Since the overthrow of former Libyan leader Muammar Gaddafi in 2011, Libya has been plagued by violence between rival forces. UN efforts to advance peace have failed, and many foreign actors have entered the scene and supported various factions.
Under these circumstances, the power struggle in Libya has entered a new phase in the past few months, and the north and west of the country have been the scene of widespread clashes.
On one side are the forces of the National Unity Government (government based in the capital) and on the other side are the forces of General Khalifa Haftar (based in eastern Libya).
Following a request for military assistance from the Libyan government, Turkey issued a permit to send Turkish troops to Libya in 2019. Turkey's political behavior in Libya stems from a variety of factors and variables. Turkey in Libya seeks geopolitical alliance with Libya against other actors in the Mediterranean, confronts anti-Turkish coalitions in the Mediterranean, supporting the Muslim Brotherhood, expands economic ties, cooperating with Libya on energy resources in the Mediterranean sea, and promote its military position in Africa.
In addition to sending military advisers and sending heavy military equipment, Ankara devoted part of its air force to helping Tripoli and transferred thousands of paramilitary elements to Libyan territory.
In fact, in the first steps, this military approach in Libya changed the field equations 180 degrees in favor of the Tripoli government. Under these circumstances, Tripoli and its allies are practically ready to take over a permanent military base and naval base in the coastal city in the east of the country. Apart from this, the "National Unity Government" of Faiz Al Siraj, while relying on the support of the United Nations, is still supported by countries such as Qatar.
The Haftar Front:
Haftar's regional allies appear to be on the rise. In fact, apart from the support of some Arab countries such as Egypt, UAE, Saudi Arabia, Syria, Russia also has a favorable opinion about Haftar. Meanwhile, Haftar's supporters can once again show their power to Tripoli and its supporters in the coastal city (the largest and most important oil terminal in Libya) after the airstrikes on Al-Watiyah base.
In the meantime, it is now Egypt that can end the developments on the ground in the favor of the national unity government’s forces and Turkey. However, although it seems that the European Union and Washington have not been able to take a unified approach to Caliph Haftar, this situation has not been in favor of Tripoli, and in fact the United States and Europe are not Libya's leading players on the field.
By being present in Libya, Turkey has changed the outcome of the battle and the balance of power in the Libyan civil war. But with the cessation of hostilities in the very important and strategic "Sirte" province, diplomats did nothing to negotiate. Meanwhile, the green light of the Egyptian parliament for Cairo's military presence in the Libyan civil war makes the confusion in Libya even more difficult.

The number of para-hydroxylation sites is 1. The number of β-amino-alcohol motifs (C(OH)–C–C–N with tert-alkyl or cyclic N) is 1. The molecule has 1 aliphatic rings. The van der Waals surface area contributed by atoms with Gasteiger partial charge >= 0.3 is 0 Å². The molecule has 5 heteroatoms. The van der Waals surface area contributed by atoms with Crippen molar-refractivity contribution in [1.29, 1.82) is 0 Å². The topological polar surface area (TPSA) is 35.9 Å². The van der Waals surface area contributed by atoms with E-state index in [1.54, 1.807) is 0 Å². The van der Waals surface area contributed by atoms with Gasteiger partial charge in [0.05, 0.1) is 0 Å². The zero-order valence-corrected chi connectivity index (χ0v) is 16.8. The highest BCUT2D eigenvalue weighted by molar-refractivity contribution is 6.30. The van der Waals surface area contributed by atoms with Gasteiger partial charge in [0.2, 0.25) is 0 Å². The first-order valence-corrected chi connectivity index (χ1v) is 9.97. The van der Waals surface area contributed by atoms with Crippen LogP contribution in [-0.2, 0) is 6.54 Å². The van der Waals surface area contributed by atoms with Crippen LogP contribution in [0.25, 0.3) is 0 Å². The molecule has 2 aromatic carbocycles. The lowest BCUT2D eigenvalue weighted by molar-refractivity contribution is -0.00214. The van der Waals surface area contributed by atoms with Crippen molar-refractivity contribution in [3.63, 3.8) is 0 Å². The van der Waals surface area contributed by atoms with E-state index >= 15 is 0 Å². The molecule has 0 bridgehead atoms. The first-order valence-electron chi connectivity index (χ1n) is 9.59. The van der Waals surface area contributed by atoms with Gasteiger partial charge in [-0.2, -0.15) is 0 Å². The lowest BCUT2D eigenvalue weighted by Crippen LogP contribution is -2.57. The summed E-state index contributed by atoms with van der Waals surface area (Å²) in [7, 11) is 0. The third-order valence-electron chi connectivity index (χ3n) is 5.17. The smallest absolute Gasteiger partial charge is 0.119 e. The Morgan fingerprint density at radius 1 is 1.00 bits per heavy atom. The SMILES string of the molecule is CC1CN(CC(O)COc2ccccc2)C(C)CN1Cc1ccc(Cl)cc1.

In addition, Egypt and foreign supporters of General Haftar are trying to prevent the infiltration of Tripoli forces in the first step and move the situation towards a ceasefire agreement and a cessation of hostilities. Also, given the support of influential Arab countries for the caliphe Haftar, they can increase the pressure on Tripoli in the Arab League.
Meanwhile, Caliph Haftar, relying on the conflict between "secularism" and "Brotherhood" led by Faiz Al Siraj, practically controls the oil areas and the gateway to all Libyan oil facilities; and controls the eastern and southern regions of Libya. It has even halted Libya's oil production (Africa's largest oil reserves).
In contrast, Haftar not only does not accept the Tripoli government and Turkish precondition for accepting a ceasefire (or Haftar's withdrawal from the city of Sirte and Al-Jafra air base), but also wins the support of Egypt as the most important Arab military power. This is at a time when the United States is considering evacuating the oil crescent region from any military force, and the European Union has become more sensitive to the foreign military presence of Russia and Turkey in Libya.
What is clear is that despite the uncertainty of the talks to reduce tensions, Cairo and Ankara can now expand the scope of proxy war and even direct military action in Libya, despite two conflicting ideologies of the Brotherhood in Turkey and secular nationalist current in Egypt. Meanwhile, although Haftar seems to have more regional and international supporters than Al-Siraj, there is no doubt that the growing presence of foreign actors in Libya could actually turn Libya into a second Syria and a new Somalia